By Bethany McLean
The anger is always lurking just below the surface for David Ganek. And as the pugnacious money manager begins to recount the events that led him to lose his hedge fund business, his influence as a patron of contemporary art, his status in Manhattan society, and some of his longtime friends, it threatens to boil over.
We’re sitting in a large conference room in Ganek’s office on the 45th floor of a Midtown Manhattan office building, just a few blocks away from where he used to preside over the $4 billion Level Global Investors fund. Ganek took the space a few years ago as a home base for managing his own portfolio and overseeing his charitable work. But it still has a temporary feel, as if he’s just camping out. There isn’t the chic modern art on the walls that one might expect from a noted collector, as Ganek has been for years. And the quiet is almost eerie. Other than the receptionist, there doesn’t appear to be anyone else around. It feels strangely still for a natural-born trader who used to live his work 24/7, monitoring a “constant ticker tape of communication.”
These days Ganek, 53, spends much of his energy plotting his revenge on the federal authorities he accuses of wronging him. And the more we delve into his favorite subject—his legal case—the more agitated he becomes. “If the government’s misconduct didn’t make me furious, I wouldn’t have filed the lawsuit,” he says, his body tensing and his voice rising. “But that’s good news and bad news for me. I filed the lawsuit because it makes me so furious.”
He pauses and adds, “As much hell as I went through, if the system works as I have every reason to believe it does, it will be even more hell for them, given the severity of their misconduct.”
The primary target of Ganek’s ire is Preet Bharara, the powerful U.S. Attorney for the extremely powerful Southern District of New York (SDNY). In early 2015, Ganek filed a lawsuit against Bharara, as well as 14 other current and former FBI agents and prosecutors. Ganek’s chief allegation is that the defendants, including Bharara, used false evidence about him when, in the midst of their crackdown on insider trading, they got a search warrant to raid his fund, Level Global. The raid, which happened in 2010, made headlines around the world. “The Day of Hedge Fund Reckoning,” the New York Observer called it.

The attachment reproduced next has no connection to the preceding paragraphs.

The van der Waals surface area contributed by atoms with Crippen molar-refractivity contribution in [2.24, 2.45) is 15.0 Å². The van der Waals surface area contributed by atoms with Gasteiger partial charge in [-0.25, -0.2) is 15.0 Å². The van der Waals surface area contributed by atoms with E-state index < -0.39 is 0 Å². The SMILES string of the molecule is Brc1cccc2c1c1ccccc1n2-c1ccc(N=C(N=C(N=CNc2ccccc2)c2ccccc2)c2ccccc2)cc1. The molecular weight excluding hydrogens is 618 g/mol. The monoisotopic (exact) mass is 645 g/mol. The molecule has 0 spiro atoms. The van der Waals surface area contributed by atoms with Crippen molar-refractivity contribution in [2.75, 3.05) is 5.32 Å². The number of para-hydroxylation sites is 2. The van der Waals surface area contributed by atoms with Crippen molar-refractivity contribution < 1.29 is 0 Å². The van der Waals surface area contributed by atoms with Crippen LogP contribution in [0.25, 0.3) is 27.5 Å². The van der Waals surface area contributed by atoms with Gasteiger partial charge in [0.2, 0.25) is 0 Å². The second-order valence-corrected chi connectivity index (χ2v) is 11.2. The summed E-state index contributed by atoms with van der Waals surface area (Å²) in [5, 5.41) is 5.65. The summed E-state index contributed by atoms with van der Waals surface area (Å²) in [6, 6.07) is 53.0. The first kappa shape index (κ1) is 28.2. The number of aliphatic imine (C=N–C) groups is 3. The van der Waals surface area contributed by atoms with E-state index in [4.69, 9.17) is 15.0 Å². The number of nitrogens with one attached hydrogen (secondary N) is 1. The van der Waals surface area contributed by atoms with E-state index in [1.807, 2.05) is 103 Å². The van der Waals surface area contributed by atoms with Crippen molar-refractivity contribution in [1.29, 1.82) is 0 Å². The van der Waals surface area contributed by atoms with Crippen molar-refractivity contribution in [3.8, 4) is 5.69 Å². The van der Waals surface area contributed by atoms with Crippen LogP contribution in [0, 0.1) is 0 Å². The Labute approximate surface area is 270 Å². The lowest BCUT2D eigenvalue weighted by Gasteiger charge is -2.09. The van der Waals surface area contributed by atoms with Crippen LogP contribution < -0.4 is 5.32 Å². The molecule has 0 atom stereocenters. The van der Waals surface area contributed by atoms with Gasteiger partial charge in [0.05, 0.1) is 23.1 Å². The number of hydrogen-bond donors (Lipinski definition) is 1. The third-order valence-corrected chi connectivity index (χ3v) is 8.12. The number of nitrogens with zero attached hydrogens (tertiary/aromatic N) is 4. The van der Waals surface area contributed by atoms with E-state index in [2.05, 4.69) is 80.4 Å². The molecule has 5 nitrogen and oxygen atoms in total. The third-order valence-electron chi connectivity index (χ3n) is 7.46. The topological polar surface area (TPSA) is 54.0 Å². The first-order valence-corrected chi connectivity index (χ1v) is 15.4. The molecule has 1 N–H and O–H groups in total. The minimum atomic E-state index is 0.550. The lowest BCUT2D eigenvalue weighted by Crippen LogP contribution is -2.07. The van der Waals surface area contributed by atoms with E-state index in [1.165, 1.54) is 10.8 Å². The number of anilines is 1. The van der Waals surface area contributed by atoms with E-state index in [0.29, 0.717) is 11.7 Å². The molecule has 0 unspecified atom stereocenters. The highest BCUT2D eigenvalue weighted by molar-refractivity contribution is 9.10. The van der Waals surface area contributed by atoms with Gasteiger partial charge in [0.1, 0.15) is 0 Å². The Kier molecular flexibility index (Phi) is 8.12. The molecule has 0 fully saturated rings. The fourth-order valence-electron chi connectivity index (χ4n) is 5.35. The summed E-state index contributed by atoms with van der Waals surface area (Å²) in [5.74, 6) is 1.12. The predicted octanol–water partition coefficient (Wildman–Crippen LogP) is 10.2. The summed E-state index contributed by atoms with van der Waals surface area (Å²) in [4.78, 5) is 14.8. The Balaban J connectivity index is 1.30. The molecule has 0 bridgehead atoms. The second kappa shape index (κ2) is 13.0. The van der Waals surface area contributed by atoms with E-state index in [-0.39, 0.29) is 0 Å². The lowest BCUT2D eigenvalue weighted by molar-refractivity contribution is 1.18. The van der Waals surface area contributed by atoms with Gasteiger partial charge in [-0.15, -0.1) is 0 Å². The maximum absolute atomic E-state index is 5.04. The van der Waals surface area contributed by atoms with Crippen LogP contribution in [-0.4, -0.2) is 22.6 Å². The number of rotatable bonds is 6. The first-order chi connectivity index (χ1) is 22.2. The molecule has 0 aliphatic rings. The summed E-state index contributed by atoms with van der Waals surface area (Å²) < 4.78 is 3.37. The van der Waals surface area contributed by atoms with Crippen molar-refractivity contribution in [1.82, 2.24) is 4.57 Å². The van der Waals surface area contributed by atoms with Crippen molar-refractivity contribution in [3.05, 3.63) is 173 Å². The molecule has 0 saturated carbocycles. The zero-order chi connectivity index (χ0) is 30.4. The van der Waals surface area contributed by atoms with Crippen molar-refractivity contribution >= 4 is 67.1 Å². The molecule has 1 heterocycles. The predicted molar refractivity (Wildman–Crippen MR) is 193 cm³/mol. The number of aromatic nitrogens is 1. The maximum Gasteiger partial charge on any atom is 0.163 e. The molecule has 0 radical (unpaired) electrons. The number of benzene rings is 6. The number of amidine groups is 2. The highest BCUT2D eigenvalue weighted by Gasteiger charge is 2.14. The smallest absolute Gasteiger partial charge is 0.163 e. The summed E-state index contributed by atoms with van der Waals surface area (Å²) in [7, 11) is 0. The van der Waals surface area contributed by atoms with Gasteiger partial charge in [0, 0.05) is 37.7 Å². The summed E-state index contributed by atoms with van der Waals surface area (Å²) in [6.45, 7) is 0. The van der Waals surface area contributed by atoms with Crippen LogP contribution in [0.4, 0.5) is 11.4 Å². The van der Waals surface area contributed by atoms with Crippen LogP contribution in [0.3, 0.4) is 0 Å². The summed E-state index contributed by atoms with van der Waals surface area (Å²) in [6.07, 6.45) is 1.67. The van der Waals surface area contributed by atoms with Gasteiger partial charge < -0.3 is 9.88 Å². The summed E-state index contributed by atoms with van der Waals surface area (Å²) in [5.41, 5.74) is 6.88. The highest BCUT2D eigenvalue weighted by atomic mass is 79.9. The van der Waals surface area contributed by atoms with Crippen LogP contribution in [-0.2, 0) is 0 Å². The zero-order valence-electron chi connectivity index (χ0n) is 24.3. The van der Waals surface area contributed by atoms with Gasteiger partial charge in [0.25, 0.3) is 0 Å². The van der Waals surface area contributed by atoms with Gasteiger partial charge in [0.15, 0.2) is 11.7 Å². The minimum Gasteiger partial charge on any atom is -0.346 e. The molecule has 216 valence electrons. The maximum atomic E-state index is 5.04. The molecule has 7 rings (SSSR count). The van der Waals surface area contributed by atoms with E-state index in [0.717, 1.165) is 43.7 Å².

Ganek’s suit has set up a potentially explosive confrontation—one that reads like an episode of the Showtime drama Billions—between an unlikely set of characters. And the implications for the chief protagonists on each side could be profound on both personal and professional fronts.
Ganek’s motivations appear elemental: redemption and payback. Until Bharara came along, Ganek was a prototypical master of the universe. Although he was never charged with a crime, the raid, with its connotation of guilt, says Ganek, spooked his investors and left people whispering about his reputation. Now his mission, maybe even his obsession, is taking down the man he thinks wrecked his life.
For Bharara, the lawsuit is a blow to the reputation of a once unimpeachable office—one that has already seen its prestige take some hits. The formidable federal prosecutor led the SDNY to a string of unprecedented victories on insider-trading cases after his appointment in 2009. But in 2014 an appeals court not only reversed two of Bharara’s most prominent convictions—including that of Ganek’s junior partner—but also delivered a broadside to Bharara himself, citing the “doctrinal novelty” of the SDNY’s approach. (The ruling was seen as a damaging precedent that would impair future enforcement of laws against insider trading, but a recent Supreme Court decision in another case has cheered …….